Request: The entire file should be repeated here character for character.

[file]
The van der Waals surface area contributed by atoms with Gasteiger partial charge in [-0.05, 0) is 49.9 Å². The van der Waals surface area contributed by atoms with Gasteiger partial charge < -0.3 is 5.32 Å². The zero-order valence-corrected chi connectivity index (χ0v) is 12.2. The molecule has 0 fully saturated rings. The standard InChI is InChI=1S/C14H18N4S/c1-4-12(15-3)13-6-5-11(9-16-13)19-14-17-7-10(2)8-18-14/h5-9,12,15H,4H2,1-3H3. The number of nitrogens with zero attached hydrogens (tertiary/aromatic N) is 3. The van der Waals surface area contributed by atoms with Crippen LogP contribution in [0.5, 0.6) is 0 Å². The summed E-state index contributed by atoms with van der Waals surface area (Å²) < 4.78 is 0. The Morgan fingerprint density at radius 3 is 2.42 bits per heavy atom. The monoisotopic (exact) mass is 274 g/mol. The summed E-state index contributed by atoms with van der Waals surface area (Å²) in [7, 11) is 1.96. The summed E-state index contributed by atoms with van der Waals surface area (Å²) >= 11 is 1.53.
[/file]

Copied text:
The van der Waals surface area contributed by atoms with Gasteiger partial charge in [-0.05, 0) is 49.9 Å². The van der Waals surface area contributed by atoms with Gasteiger partial charge < -0.3 is 5.32 Å². The zero-order valence-corrected chi connectivity index (χ0v) is 12.2. The molecule has 0 fully saturated rings. The standard InChI is InChI=1S/C14H18N4S/c1-4-12(15-3)13-6-5-11(9-16-13)19-14-17-7-10(2)8-18-14/h5-9,12,15H,4H2,1-3H3. The number of nitrogens with zero attached hydrogens (tertiary/aromatic N) is 3. The van der Waals surface area contributed by atoms with Crippen LogP contribution in [0.5, 0.6) is 0 Å². The summed E-state index contributed by atoms with van der Waals surface area (Å²) < 4.78 is 0. The Morgan fingerprint density at radius 3 is 2.42 bits per heavy atom. The monoisotopic (exact) mass is 274 g/mol. The summed E-state index contributed by atoms with van der Waals surface area (Å²) in [7, 11) is 1.96. The summed E-state index contributed by atoms with van der Waals surface area (Å²) >= 11 is 1.53.